Tuesday, May 5, 2020

An Essay Analysing and Evaluating the Applicability of Person Centred Planning Within a Hospital Setting free essay sample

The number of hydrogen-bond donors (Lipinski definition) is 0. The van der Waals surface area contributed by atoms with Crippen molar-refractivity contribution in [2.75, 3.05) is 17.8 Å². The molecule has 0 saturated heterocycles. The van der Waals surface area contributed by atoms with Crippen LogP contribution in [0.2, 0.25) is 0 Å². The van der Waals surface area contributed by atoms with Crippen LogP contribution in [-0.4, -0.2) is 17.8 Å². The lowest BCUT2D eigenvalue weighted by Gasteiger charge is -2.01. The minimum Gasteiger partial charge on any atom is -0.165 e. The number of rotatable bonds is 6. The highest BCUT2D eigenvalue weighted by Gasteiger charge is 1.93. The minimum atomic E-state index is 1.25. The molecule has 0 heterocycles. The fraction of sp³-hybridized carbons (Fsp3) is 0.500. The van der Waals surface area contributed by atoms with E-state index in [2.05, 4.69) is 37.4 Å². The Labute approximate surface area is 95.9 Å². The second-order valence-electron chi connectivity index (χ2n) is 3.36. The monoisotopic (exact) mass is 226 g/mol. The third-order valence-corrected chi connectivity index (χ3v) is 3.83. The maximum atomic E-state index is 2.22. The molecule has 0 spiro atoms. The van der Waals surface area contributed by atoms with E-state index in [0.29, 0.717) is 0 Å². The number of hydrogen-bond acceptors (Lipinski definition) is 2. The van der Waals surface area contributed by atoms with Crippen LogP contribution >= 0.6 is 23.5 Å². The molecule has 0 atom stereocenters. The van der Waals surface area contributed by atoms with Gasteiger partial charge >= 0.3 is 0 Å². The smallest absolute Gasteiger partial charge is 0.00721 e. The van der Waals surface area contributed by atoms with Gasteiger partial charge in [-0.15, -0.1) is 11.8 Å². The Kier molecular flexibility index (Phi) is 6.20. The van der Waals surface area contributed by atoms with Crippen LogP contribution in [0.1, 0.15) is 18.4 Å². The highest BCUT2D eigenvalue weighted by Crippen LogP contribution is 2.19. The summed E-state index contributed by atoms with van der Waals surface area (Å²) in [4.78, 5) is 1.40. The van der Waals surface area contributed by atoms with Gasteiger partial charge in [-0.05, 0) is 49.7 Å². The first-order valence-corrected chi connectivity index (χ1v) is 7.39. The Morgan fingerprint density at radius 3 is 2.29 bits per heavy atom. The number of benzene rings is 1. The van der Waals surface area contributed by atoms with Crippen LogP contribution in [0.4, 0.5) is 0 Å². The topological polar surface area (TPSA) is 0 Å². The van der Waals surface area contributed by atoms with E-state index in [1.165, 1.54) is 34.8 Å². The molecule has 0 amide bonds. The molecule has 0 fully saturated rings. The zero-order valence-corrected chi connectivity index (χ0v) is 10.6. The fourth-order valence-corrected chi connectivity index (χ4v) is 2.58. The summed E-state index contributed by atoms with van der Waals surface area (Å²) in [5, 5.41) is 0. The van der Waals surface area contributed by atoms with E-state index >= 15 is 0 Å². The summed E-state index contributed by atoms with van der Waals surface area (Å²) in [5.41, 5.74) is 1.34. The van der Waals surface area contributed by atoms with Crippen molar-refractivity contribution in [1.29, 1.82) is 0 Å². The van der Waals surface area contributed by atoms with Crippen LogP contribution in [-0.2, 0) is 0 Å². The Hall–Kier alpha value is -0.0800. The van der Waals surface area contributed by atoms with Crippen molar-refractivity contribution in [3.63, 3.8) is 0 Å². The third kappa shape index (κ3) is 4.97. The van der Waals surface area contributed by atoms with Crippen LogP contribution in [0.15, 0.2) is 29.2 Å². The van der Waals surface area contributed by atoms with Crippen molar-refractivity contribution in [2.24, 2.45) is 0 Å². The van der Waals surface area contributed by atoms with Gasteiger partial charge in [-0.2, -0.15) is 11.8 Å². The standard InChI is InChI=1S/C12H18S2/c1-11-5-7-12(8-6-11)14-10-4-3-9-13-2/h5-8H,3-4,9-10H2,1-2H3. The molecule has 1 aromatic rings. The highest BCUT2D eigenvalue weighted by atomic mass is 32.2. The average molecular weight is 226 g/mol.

I will maintain confidentiality at all times using pseudonyms. Working within the nursing and midwifery code of conduct. (2008) In the1950’s psychologist Carl Rogers was the first person to use the term ‘person centred’ He pioneered the concept of personhood believing ‘The organism has one basic tendency and striving to actualize, maintain and enhance the experiencing organism’ (Rogers, 1951 p. 401) He believed that individuals are† experts of themselves and given the right conditions and environment are able to flourish†. He named three important values as key in achieving self-actualization. Empathy, congruence and unconditional positive regard’ (Rogers, 1951) The 1960’s was a time of great change socially, the civil rights movement was growing alongside the awareness of the rights and needs of individuals ‘social care was identified and defined in the late 1960’s with the formation of social services’ ( Thompson et al 2008) In 1969 the report into the conditions at the Ely hospital (HMSO 1969) opened the eyes of many to the appalling conditions and serious lack of care in all institutions, hospitals, prisons and care homes alike. A flurry of policy reviews were to follow including ‘Better services for the mentally handicapped’ (Department of health 1971). The paper focused on the rights of individuals to be a part their community and treated as individual citizens as opposed to being labelled by their condition or illness . The coming decades saw the end of asylums and institutes. The ideology of Carl Rogers ‘Person centred care’ was drawn upon in a more conceptual manner by Thomas Kittwood he defined personhood as ‘a standing or a status that is bestowed on one human being, by another in the context of relationship and ocial being’ (Kittwood, 1997: p8) Policies and theories continued to develop, eventually leading to the use of the person centred planning tools in use today. ‘A person centred approach to planning should start with the individual (not the service) and take into account their wishes and aspirations. Person centred planning is a mechanism for reflect ing the preferences of a person†¦.. ’ (Valuing people (2001p. 9) Used correctly PCP is ‘A way to empower a person and give them a choice ‘(Thompson, Kilbane, Sanderson, 2008) PCP requires commitment from both the patient and the health care provider empowering the patient to make their own choices and sharing the power over decisions they may make that influence their lives not exclusively their healthcare. The tools require active listening and responsive action when required from both sides. Once initially completed the tools should allow for change and development as and when needed, for the tools to work to their full potential the health care provider should be able to facilitate this accordingly. Improving patient centeredness is one of the six aims of the Institute of medicines (IOM) Health care quality initiative according to which health care should be safe, effective, patient centred, timely, efficient, and equitable. It is often helpful for the families of patients to be involved in the plans; this is applicable to all patients’ not just children or adults with learning difficulties. It helps the patient and the people they love to gain some control and a sense of responsibility back in their life. Being in hospital can very quickly have a detrimental effect on a patient’s mental state. The lack of choice in hospital has a negative effect, Often there are set times for meals, getting out of bed, you must wear a name band, and you can’t leave the ward†¦.. The list of ‘rules’ is endless. Patients very quickly become automatons. As Tillich puts it ‘The manipulation of conditional reflexes by social and psychological engineering reduces the man to the status of an object rather than a subject’ Tillich (1961) when the PCP tools are most effective and some sense of personal control of life is restored the overall wellbeing of the individual is greatly improved. †¦Ã¢â‚¬ ¦by less dependence on others, an increase in expressiveness as a person, an increase in variability flexibility and effectiveness of adaption, an increase in self-responsibility and self-direction†¦Ã¢â‚¬ ¦Ã¢â‚¬â„¢ (Rogers 1961) The importance of a person feeling whole, in control and valued has a positive effect not only for mental wellbeing but it is increas ingly understood on the physical self as well. Carl Rogers stated that ‘we are learning we can often heal or alleviate much of our disease through the intentional use of our conscious and unconscious minds. Holistic health is broadening our understanding of the inner capacities of a person’ (Carl Rogers 1995). The ‘holistic’ approach to health care embodies the theories behind Person centred care. Taking in all aspects that contribute to the patient’s life and using them to focus on the patient who is central to it all. I don’t wish to pretend that in gaining a positive mind-set illness and disease can be cured but a positive mind-set always has a beneficial effect on a person and PCP tools have been shown to result in that significant positive change. The PCP tools I am going to evaluate in this essay are. The one page profile, MAPs PLANs and The children’s passport. I choose to consider the children’s passport as it is a PCP tool new to the hospital that I am based and as of yet the only tool used in my specific area of work, a paediatric day surgery ward. It is much like the one page profile, I choose to evaluate this tool because of its simplicity compared to the other two that I will evaluate, MAPs and PLANs both of which are widely used and were the first tools implemented for the purpose of person centred planning. PCP developed from ‘The community of practise’ different communities were leading the way in advocacy and support for the disabled and communities of people that previously didn’t have a voice. Beth Mount worked on ‘circles of support’, a way of organizing a person’s allies around shared concerns, focused Personal futures planning on organising and extending a person’s social supports’ (Mount 1998) This led the way for MAPs originally developed out of concern about the children of a local school with profound disabilities having their needs, hopes and dreams overlooked and even dismissed as so often happens. It helped disabled children integrate into mainstream schools. MAPs is now used for varying groups of people including children without disabilities as a way to focus their minds on what is already around them and what they wish for the future. MAPs require commitment from both the user and provider and often involve close family and friends, as with PATHs these tools can be used throughout life. Needs, dreams, fears and anything else relevant in the clients life documented discussed and actualised at different intervals. The initial time spent on MAPs needs to be several hours, ideally two people would facilitate, one to guide the client and the other to document it both words and pictures are used. Typically it will be large and visual. There are eight steps. They methodically through discussion identify what the MAP is, the clients history, allowing discussion about milestones and events that have had an effect on the clients life. Next dreams and nightmares are discussed and documented; this will enable the client to focus on moving toward the dream and away from the nightmares. The next step gives the client affirmation of who they are by giving everyone a chance to offer words describing them. Followed by focussing on gifts and qualities, this then leads to what is required to achieve the clients dreams and finally an action plan is put into place. When it is possible to use MAP the effects can be life changing for individuals on many levels most importantly giving the client better self-esteem and with the commitment and guidance required of MAP will be able to achieve things they had previously not thought possible, in 2005 the DOH published a paper asking â€Å"does person-centred planning work? it noted that ‘†¦.. very little change was apparent in people’s lives prior to person-centred planning. After person-centred planning significant positive changes were found in the areas of social networks; contact with friends and family; community based activities; levels of choice†¦. ’ (DOH 2005) It was also later noted that bes ides the beneficial effect ‘†¦. it was achieved at no extra cost to councils other than the initial investment in training and support’ (DOH 2010) The problems however are many and for PCP tools to truly enable clients to reach their full potential then ‘†¦.. ultural change in the ways that services are comprised and  delivered†¦Ã¢â‚¬ ¦Ã¢â‚¬â„¢ (O`Brien amp; O`Brien 2000) People who are to facilitate MAPs require training; the usual constraints of cost and time are cited as reasons to not implement PCP. It also on a personal level requires the client to feel totally at ease with the facilitator thus able to share private thoughts. It is also difficult for a long term commitment to be made when outside of the PCP bubble real life isn’t always so accommodating, people change jobs, move become ill etc. The facilitator must lso have certain personal qualities to get the best from the client. They need to be good at listening, non-judgmental hav e leadership skills that enable the group to focus and move on when required, they should have empathy and be able to encourage to the group to cry when sad and celebrate achievements. They need to be flexible, committed have a sense of humour and confidence in themselves. PATHs is an adapted version of MAPs it too is visual and requires time in the first instance. It differs however in that it is more focussed the â€Å"path† to the end goal. Giving time constraints and at intervals in that set time the client is encouraged to examine how far they have got towards the goal and what needs to change if suitable development isn’t being made. It looks at barriers and how to remove them and what is required to remain strong and focused. The positives and negatives of a PATH are as with MAP above. The main negative that I feel differs slightly from MAP is with it being so focussed on the end goal not being able to achieve in the time set could set the client back and have a negative impact. A one-page profile typically has three sections: an appreciation about the person; what is important to that person from their perspective; and how to support them well. (Helensandersonassociates. co. uk) It can be used in a variety of ways sometimes it can be the first step in using more in depth PCP tools. It is a helpful tool in ways but by no means does it have the impact of either PATH or MAP. The tool used in my workplace it is called the child’s passport and is available online for parents to fill in, it’s then printed out and put into the front of the child’s notes. It works on a traffic light system red being essential information such as allergies, communication needs, medical history equipment needs and any other essential needs the parent/carer may wish to highlight. Amber looks at day to day activities, dietary requirements, how they express themselves i. e. British sign language, makaton or using special signs exclusive to them. The last section is green and is to acknowledge things the child likes, favourite toys, dvd’s etc. It also has a section for parents to give advice on ways to help calm the child f distressed. I work on a day surgery ward so it isn’t practical to implement any tool during the child’s short stay. I have however found the child’s passport useful when admitting patients who already have one. I don’t consider the child’s passport to be strictly person centred, it doesn’t give any insight into the child’s hopes or dreams or plan for the future. I am certain that on wards where children are acutely ill both MAPs and PATH tools would be extremely helpful. Children like adults can all too often feel defined by their illness or disability and person centred planning would be a positive way for them to feel valued, and to be seen for who they are first rather than their condition. In conclusion, for person centred planning to become a reality society as a whole has to change. It is possible that given time PCP will become fully integrated within society. It was after all only decades since the reforms that led to the closing of institutions and the dire care that was associated with them. Time needs to be given to any person that could benefit from PCP this in turn will ultimately benefit wider society. Word count 2,207 References Department of Health ( 2007) Valuing People Now. The stationary office London Department of Health ( 2010) Putting people first:Support planning and brokerage with older people and people with mental health difficulties. The stationary office London Department of health (1971). Better services for the mentally handicapped The Stationary Office, London Department of Health (2005) The Story so far†¦ Valuing People: A new strategy for learning disability for the 21st Century. The Stationary Office, London Department of Health (2007) Valuing people and research:The learning Disibility Research Initiative-overview report Institute of medicine Nursing amp; Midwifery Council (2004) The NMC Code of Professional Conduct: Standards for Conduct, Performance and Ethics, London: Nursing amp; Midwifery Council. O’Brien and O’Brien (2000) Report on Ely Hospital Report of the Committee of Inquiry into Allegations of Ill – Treatment of Patients and other irregularities at the Ely Hospital, Cardiff . Presented to Parliament by the Secretary of State of the Department of Health and Social Security by Command of Her Majesty March 1969 Rogers, Carl. (1961). On Becoming a Person: A Therapists View of Psychotherapy. P 401London: Constable. Rogers, Carl. (1980). A Way of Being. Boston: Houghton Mifflin. Thompson J. Kilbane J. Sanderson H. (2008) Person Centred Practice for Professionals. Open University Press P. 72 Tom Kitwood (1997) Dementia Reconsidered: the Person Comes First P. 8 Tom Tillich (1961) cited in Understanding psychotherapy:fifty years of theory and practise C H Patterson (2000)